Jill's Reviews > Kira-Kira

Kira-Kira by Cynthia Kadohata
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Jan 01, 09

bookshelves: young-adult-fiction
Read in January, 2008

Kira-Kira is the story of the Japanese-American Takeshima family, told from the point of view of Katie, the youngest daughter. We learn in the opening passage of the story that Kira-Kira means “glittering” in Japanese, and that it was Katie’s first word, taught to her by her older sister Lynn. It’s obvious from the beginning that Katie adores Lynn.

Born in Iowa to Japanese immigrants, Katie and Lynn have a nice childhood, but everything changes when the family’s Asian food store goes out of business, and they move to Georgia to become factory workers in a poultry processing plant. It’s here that Katie realizes for the first time that she is different. Shunned by the white Georgians, the Japanese community in Georgia is tight knit, but life is very difficult. Katie and Lynn’s parents work extremely long hours under harsh conditions. Katie and Lynn rarely see their father, and when they do, he’s exhausted. Their mother is forced to wear “pads” because bathroom breaks are not allowed in the factory. When their baby brother, Sammy, is born, the girls and a next door neighbor pretty much raise him. Just when things can’t get worse, Lynn becomes very ill, and the family’s bonds are tested.

This heart wrenching story is one that I will soon not forget. Cynthia Kadohata expertly gets into the mind of a girl Katie’s age who has to deal with some very adult situations but does not quite understand them. An example of this is when Lynn is very ill, and despite appearing very strong and brave in front of Lynn, Katie needs a moment alone and breaks down:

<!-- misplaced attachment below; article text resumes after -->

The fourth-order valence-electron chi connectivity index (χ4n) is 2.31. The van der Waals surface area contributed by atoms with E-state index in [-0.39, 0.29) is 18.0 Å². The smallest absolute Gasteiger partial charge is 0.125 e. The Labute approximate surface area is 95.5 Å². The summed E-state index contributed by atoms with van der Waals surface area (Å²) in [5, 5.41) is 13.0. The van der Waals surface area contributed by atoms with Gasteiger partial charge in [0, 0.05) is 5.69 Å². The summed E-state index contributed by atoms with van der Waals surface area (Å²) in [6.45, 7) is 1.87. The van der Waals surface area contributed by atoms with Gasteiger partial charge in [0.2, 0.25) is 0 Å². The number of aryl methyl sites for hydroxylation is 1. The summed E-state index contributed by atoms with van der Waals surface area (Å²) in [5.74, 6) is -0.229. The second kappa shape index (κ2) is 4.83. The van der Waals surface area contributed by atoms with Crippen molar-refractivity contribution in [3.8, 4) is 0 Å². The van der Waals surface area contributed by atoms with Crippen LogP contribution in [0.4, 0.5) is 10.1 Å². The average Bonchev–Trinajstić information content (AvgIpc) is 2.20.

“I cried and cried. For a while as I cried I hated my parents, as if it were their fault Lynn was sick. Then I cried because I loved my parents so much. Then I didn’t feel like crying anymore. I just felt barren, my eyes felt dry. They sky was still gray. Everything was gray, the sky and the store and even my hand when I held it out in front of myself. I wondered in anyone else in history had ever been as sad as I was at that moment” (p. 199).

We also see racism, prejudice, and the unfair treatment of the factory workers through Katie’s eyes. While some have criticized this book and being slow and uninteresting for young adults, it would have been right up my alley when I was younger. Certainly, it’s not for every kid and may appeal more to girls than boys, but it’s a story that I think will impact many. It was completely deserving of its 2005 Newbery Medal win.
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Comments (showing 1-3 of 3) (3 new)

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Grace Wing-Yuan I'm sure you don't mean to offend, but the term "Oriental" is very outdated, and is offensive to Asian and Asian Americans. Shouldn't it be Asian or Japanese food store?


Jill Grace Wing-Yuan wrote: "I'm sure you don't mean to offend, but the term "Oriental" is very outdated, and is offensive to Asian and Asian Americans. Shouldn't it be Asian or Japanese food store? "

Hi Grace, I'm not sure how I missed your comment so long ago, but I just saw it today. I was using the term that was used in the book, and I think the author used it because that was a common term used during the time the book was set. However, I did change it to Asian in my review because I do not want to offend anyone. Thanks for reading and for bringing this to my attention!


message 3: by Carrry (new) - added it

Carrry Wow


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